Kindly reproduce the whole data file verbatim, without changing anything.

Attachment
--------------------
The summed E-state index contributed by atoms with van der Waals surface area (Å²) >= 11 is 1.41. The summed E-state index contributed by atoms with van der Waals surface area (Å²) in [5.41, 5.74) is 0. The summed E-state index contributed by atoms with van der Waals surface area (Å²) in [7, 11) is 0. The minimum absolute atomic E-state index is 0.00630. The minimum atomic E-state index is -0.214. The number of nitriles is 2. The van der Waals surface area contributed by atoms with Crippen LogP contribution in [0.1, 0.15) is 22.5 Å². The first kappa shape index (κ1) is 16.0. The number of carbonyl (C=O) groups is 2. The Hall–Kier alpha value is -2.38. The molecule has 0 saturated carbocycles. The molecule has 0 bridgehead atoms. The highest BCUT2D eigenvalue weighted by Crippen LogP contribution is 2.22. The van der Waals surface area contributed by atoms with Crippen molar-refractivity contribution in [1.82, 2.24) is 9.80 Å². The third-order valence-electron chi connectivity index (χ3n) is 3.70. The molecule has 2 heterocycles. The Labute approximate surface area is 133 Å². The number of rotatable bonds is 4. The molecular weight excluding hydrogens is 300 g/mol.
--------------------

The summed E-state index contributed by atoms with van der Waals surface area (Å²) >= 11 is 1.41. The summed E-state index contributed by atoms with van der Waals surface area (Å²) in [5.41, 5.74) is 0. The summed E-state index contributed by atoms with van der Waals surface area (Å²) in [7, 11) is 0. The minimum absolute atomic E-state index is 0.00630. The minimum atomic E-state index is -0.214. The number of nitriles is 2. The van der Waals surface area contributed by atoms with Crippen LogP contribution in [0.1, 0.15) is 22.5 Å². The first kappa shape index (κ1) is 16.0. The number of carbonyl (C=O) groups is 2. The Hall–Kier alpha value is -2.38. The molecule has 0 saturated carbocycles. The molecule has 0 bridgehead atoms. The highest BCUT2D eigenvalue weighted by Crippen LogP contribution is 2.22. The van der Waals surface area contributed by atoms with Crippen molar-refractivity contribution in [1.82, 2.24) is 9.80 Å². The third-order valence-electron chi connectivity index (χ3n) is 3.70. The molecule has 2 heterocycles. The Labute approximate surface area is 133 Å². The number of rotatable bonds is 4. The molecular weight excluding hydrogens is 300 g/mol.